As the omicron variant of COVID-19 subsides and hospitals statewide conclude crisis care protocol, Southwest Health System hosted the latest in its series of weekly virus updates Wednesday evening on Facebook Live.
Marc Meyer, director of pharmacy services and infection control, and Meghan Higman, director of inpatient services and education, presented data and answered submitted questions from the public.
They reported lower virus numbers and hospital volumes but cautioned residents to wait a few weeks before completely relaxing masking and other safety protocols.
Among the statistics introduced were in-house COVID-19 positivity rates, which have dropped from 35% to 23%.
Comparatively, between the “lull” of the alpha and delta variants, the hospital experienced about a 6% to 7% positivity rate, and a 9% positivity rate in September before delta, Meyer said.
Meyer said that without the presence of any dominant variants 10% or lower in-house and 5% or lower county positivity rates were more stable targets. The 14-day countywide test positivity rate was 19% Thursday, according to The New York Times.
In Montezuma County, there were 113 new cases between Feb. 10 and Thursday, a decrease from the previous week’s 203 new cases – a nearly 56% drop, according to Colorado Department of Public Health and Environment data.
Since the start of the pandemic, 26 Montezuma County residents have died because of COVID-19, and 65 have died with the virus in their system, according to CDPHE.
Hospital volumes have declined, Higman said.
Wednesday, Southwest Memorial had two COVID-19 inpatients – equivalent to the average number for the past two weeks, she said.
The average hospital stay was six days, and transfer times have dwindled to six to 10 hours, down from a day or longer, she said.
The emergency room saw a seven-day average of 33 visits per day – down from 45 to 55, Higman said.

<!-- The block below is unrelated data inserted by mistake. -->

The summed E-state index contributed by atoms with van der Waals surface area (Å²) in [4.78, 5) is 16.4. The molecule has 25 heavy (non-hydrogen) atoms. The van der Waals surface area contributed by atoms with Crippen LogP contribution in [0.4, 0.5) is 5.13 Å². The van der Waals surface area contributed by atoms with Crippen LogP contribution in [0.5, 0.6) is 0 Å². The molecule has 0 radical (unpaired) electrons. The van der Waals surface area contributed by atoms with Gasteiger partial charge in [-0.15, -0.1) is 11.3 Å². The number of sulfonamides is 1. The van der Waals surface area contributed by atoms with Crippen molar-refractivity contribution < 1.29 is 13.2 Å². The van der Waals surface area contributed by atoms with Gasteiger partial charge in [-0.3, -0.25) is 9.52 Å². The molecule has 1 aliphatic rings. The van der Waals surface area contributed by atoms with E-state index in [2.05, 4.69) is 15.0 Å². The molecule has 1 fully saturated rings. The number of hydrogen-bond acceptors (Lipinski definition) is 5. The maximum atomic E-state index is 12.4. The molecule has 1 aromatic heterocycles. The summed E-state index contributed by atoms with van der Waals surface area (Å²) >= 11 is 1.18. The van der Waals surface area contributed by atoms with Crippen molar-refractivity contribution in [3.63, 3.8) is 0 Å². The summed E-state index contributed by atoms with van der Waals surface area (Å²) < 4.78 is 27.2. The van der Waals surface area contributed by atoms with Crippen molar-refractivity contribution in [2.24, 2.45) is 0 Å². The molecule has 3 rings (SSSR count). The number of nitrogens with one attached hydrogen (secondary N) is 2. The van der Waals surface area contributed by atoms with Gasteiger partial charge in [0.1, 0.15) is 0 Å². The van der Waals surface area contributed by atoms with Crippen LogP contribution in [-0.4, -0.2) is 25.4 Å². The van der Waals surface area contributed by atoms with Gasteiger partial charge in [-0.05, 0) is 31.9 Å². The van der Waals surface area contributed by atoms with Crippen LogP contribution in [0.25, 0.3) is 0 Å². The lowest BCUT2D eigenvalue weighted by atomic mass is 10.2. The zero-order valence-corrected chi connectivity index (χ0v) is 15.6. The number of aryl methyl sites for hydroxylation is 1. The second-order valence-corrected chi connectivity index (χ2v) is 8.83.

The hospital has seen “a lot less COVID overall,” she said.
Meyer said the hospital has given out fewer test kits and masks this week and has 316 test kits in stock. The community received 1,006, and employees 298. He said they are effective for symptomatic cases.
Southwest has 7,800 KN-95 masks in stock, and has given away 4,800.
“I’m hoping people are feeling much better and aren’t getting sick with COVID symptoms as much as this decline starts,” Meyer said.
Higman said the hospital is now caring for children who are primarily sick with pneumonia or respiratory syncytial virus rather than COVID-19, after the hospital saw an increase in children hospitalized with the virus during the swell of the omicron variant.
“Don’t think that COVID is over yet. Give us a couple more weeks and let’s look at that data,” Meyer said. “I do think that going forward we’re going to have the pandemic for a while, and then as it moves to endemic, we think that you’ll still see pocketed outbreaks.”
He said he expects that trend to continue until treatments or long-term vaccines are developed.
“Hopefully, we’ll get some of our normal life back, but it’s still going to be clouded by COVID and coronaviruses for months to come,” Meyer said.
“We shared great news today with numbers and volumes and statistics, but it doesn’t mean it’s over, so I don’t want to have that false reassurance that it’s gone. But we are definitely sitting in a much better spot,” she said.
On Feb. 21, the hospital will transition to an appointment-based testing system.
The full presentation can be viewed here.